Elisa Parry, Kiara Mucci, Society
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Lessons of a Quarter Life Crisis

by Elisa Parry

It had been the kind of day where I needed a good wine, a good rant and a chicken schnitzel please. I put the call out for reinforcements and within the hour was safely ensconced in a pub.

‘Can I give you a hug?’ asked my friend.

‘You can, but I might cry.’

She settled for a supportive arm pat. My eyes sweated a little bit.

The thing is – I’ve found myself at a few cross roads lately. Being an exceptionally bad decision maker, one fork in the road is a fork too many for me. And when it seems like someone has emptied an entire cutlery draw on the road, I can get a little overwhelmed.

I’ve recently turned 25. That means I’m a good few years out of Uni, a good few years into my career, and a good few years away from whatever comes next. And that’s the real biggy – what comes next?

Enter quarter life crisis.

There were some obvious warning signs like quitting my job; and some less obvious ones – like joining a dance class to learn how to twerk. But it all comes down to the realisation that I still don’t know what I want to be when I grow up. Even though I might have accidentally, and rather unwillingly, grown up already.

2014 has been just a little bit out of the ordinary. I’ve lived in three houses, quit two jobs and it’s only August.

Do you remember the opening scene of George of the Jungle where he’s hurtling through the forest on a vine screaming at the top of his lungs waiting for that almighty thwack against the tree? I’m currently mid hurtle, and though it’s been a bumpy ride, I think I’ve managed to learn a few things along the way.

1. It’s okay to lose your shit sometimes.

It’s only natural to not want to be the person crying on the street while on the phone to their mum, but sometimes it’s unavoidable. People will look at you strangely while you’re waiting by the traffic lights, snot flowing freely, blubbering down the line. But if your shit has been lost, you will find it again. And if it takes a few public breakdowns along the way, it’s a small price to pay.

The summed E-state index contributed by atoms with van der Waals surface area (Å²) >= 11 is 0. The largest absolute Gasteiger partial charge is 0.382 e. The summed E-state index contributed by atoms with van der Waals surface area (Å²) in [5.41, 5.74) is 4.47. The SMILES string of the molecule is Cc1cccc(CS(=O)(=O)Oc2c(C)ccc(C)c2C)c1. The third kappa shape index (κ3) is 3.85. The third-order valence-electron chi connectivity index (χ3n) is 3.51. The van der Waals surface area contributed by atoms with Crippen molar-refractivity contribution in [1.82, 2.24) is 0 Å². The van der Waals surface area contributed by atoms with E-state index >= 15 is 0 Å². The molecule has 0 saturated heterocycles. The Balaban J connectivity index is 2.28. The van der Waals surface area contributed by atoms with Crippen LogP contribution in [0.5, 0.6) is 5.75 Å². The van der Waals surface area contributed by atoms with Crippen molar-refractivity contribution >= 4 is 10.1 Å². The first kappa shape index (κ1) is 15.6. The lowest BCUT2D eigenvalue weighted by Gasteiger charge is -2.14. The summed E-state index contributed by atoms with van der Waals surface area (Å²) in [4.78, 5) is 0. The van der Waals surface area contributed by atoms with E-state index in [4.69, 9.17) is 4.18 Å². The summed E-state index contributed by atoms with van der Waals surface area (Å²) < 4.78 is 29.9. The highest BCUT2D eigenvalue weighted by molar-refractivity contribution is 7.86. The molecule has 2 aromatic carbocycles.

2. Making big decisions will always be really hard.

I’m the kind of person that takes three weeks to decide if I want to buy a pair of jeans. My friends refuse to go shopping with me as I ruin all possible enjoyment during the 700 hours it takes for me to decide if I want something or not. I’ve always struggled with decisions. Plagued eternally by two words – “what if”. Having had to make a few tough decisions lately, I’ve decided the real question is will you regret it if you don’t do it? If you think the answer to that is yes, then you may as well give it a try. And if it does all goes to shit, refer to point number one.

3. Despite what it looks like on Instagram, everyone else’s life isn’t perfect.

Whilst you could easily be mistaken for thinking it, not everyone between the ages 18-35 is a model on some permanent European Summer Contiki. Sometimes it’s best to take your eye off what everyone else is doing, and just focus on what you need to do. And if that means organising an emergency debrief schnitty with a friend, then schnitty away.

The trouble is first world problems have a habit of being taken too seriously. And sure, it’s been a mental couple of months, sure this year hasn’t turned out quite as I planned. But I’ve found plans are often overrated. And when you’re happy, healthy, surrounded by amazing family and friends, it’s a hell of a lot easier to believe it when they tell you “everything will work out okay in the end”.

Image by Kiara Mucci.

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